Food For Thought
Ideas To Digest For Aspiring Pros

Ponce Town Square Fountain, Ponce, Puerto Rico. Knowing how to record light on film--which is technically what you are doing when you take a picture--in any situation is key to becoming a successful photographer. Work on your technique, but also work on your individual style. (Canon EOS 1n, Canon 24mm lens, Kodak Elite Chrome 200 pushed to 400.)
Photos © 1999, Rick Sammon, All Rights Reserved

Ever consider turning pro? Then you probably are a whiz at f/stops, shutter speeds, lighting, composition, exposure values, and all the other technical stuff you need to know about to take great pictures.

But what about living the life of a professional photographer? What's it like? Here are some topics to consider, some "food for thought" for you to digest--while you are waiting to turn pro.

Go Beyond Technique. Photography is much more than good technique--mastering your camera's controls and utilizing accessories to get sharp pictures and great exposures. Photography involves putting yourself in a position to get interesting pictures. This may mean traveling to an exotic location, getting up early to catch a sunrise at a local beach or park, or standing in line for hours at a rock concert to get a front row shooting position.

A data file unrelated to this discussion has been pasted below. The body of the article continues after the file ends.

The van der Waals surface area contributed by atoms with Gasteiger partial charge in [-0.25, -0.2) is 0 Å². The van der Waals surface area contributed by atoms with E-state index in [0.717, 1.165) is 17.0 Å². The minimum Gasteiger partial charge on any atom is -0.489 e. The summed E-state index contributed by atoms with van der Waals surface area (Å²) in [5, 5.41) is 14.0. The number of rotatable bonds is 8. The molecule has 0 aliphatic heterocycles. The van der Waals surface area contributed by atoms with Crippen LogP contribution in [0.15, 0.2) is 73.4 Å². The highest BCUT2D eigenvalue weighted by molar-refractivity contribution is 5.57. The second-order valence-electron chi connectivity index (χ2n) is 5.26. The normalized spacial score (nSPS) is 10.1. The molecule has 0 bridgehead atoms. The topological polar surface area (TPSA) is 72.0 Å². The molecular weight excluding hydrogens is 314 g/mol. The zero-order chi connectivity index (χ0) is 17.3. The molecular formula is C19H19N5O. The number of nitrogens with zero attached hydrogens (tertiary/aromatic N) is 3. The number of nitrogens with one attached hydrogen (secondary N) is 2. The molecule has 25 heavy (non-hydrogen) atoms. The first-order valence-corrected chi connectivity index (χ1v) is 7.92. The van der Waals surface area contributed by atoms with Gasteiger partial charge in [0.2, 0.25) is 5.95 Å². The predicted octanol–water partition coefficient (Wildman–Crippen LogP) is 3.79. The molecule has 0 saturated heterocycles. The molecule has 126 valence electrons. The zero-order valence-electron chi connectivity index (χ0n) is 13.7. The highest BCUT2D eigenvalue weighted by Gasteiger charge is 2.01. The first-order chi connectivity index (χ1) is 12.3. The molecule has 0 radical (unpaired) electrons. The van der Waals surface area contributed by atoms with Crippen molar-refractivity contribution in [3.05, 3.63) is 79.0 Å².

Think about the kind of pictures you want to take, and then think about how you can "get there." After all, anyone can snap a shutter; but not everyone can get put themselves in a place and time that's worth "snapping."

Specialize In Not Specializing. Several years ago, pro photographer Robert Huntzinger (you may have seen his work in the Sports Illustrated swimsuit issue) gave a presentation of his work. He opened up his speech with a great line, which is also good advice. He said, "My specialty is not specializing." What he meant was that he's capable of doing a variety of photography assignments, from photographing pretty girls to photographing pretty cars.

Old church in Ponce, Puerto Rico. Putting yourself in a location for good photographs is just as important as putting the right accessories in your camera bag. "Plan your day, plan your photographs" is good advice for aspiring professional photographers. Planning your life is a good idea, too. (Canon EOS 1N, Canon 20mm lens, Kodak Elite Chrome 100.)

If you want to succeed in the competitive world of pro photography, following Huntzinger's advice is a good idea.

Never Give Up. Starting out as a pro is difficult. But, if you follow the motto, "Never give up," and have confidence in yourself, you'll make it.
Keep your work circulating; remember that it does you absolutely no good sitting in your drawer at home.

Network. You know the expression, "It's not what you know, it's who you know." Well, in pro photography, it helps to know a few folks. So how do you meet the right people? Go to photography shows and conventions and meet the camera, film, and accessory manufacturers. Ask to show your work. Pitch an article for the company's newsletter or calendar. (Canon, Nikon, and Kodak, among others, all have newsletters that feature the work of aspiring pros.) Getting published in these company publications is good way to get started.